High-resolution, deep radio images are presented for two distant radio galaxies, 3C 324 (z = 1.206) and 3C 368 (z = 1.132), which are both prime examples of the radio-optical alignment effect seen in powerful radio galaxies with redshifts z greater than or similar to 0.6. Radio observations were made using the Very Large Array in A-array configuration at 5 and 8 GHz, and using the MERLIN array at 1.4 and 1.65 GHz, Radio spectral index, radio polarization, and rotation measure maps are presented for both sources.
Radio core candidates are detected in each source, and by aligning these with the centroid of the infrared emission the radio and the optical/infrared images can be related astrometrically with 0.1 arcsec accuracy. In each source the radio core is located at a minimum of the optical emission, probably associated with a central dust lane. Both sources also exhibit radio jets which lie along the directions of the bright strings of optical knots seen in high-resolution Hubble Space Telescope images. The northern arm of 3C 368 shows a close correlation between the radio and optical emission, whilst along the jet direction of 3C 324 the bright radio and optical knots are co-linear but not co-spatial. These indicate that interactions between the radio jet and its environment play a key role in producing the excess ultraviolet emission of these sources, but that the detailed mechanisms vary from source to source.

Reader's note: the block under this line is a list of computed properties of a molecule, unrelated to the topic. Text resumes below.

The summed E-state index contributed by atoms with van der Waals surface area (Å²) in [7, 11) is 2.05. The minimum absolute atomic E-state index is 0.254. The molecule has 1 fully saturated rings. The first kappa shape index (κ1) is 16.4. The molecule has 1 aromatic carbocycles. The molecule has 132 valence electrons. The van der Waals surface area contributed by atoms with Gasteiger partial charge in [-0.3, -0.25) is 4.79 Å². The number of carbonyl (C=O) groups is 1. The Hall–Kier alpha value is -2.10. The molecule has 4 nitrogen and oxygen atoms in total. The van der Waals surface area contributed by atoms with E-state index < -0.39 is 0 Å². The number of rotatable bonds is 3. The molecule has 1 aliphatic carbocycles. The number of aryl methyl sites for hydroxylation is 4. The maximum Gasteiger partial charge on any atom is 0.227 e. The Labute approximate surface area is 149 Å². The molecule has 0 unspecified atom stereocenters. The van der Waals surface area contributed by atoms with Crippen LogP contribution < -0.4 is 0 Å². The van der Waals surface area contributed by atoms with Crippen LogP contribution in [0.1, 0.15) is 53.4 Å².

3C 368 is strongly depolarized and has an average rest-frame rotation measure of a few hundred rad m(-2), reaching about 1000 rad m(-2) close to the most depolarized regions. 3C 324 has weaker depolarization, and an average rest-frame rotation measure of between 100 and 200 rad m(-2), Both sources show large gradients in their rotation measure structures, with variations of up to 1000 rad m(-2) over distances of about 10 kpc.
- galaxies : active
- galaxies : jets
- infrared : galaxies
- radio continuum : galaxies
- OPTICAL MORPHOLOGIES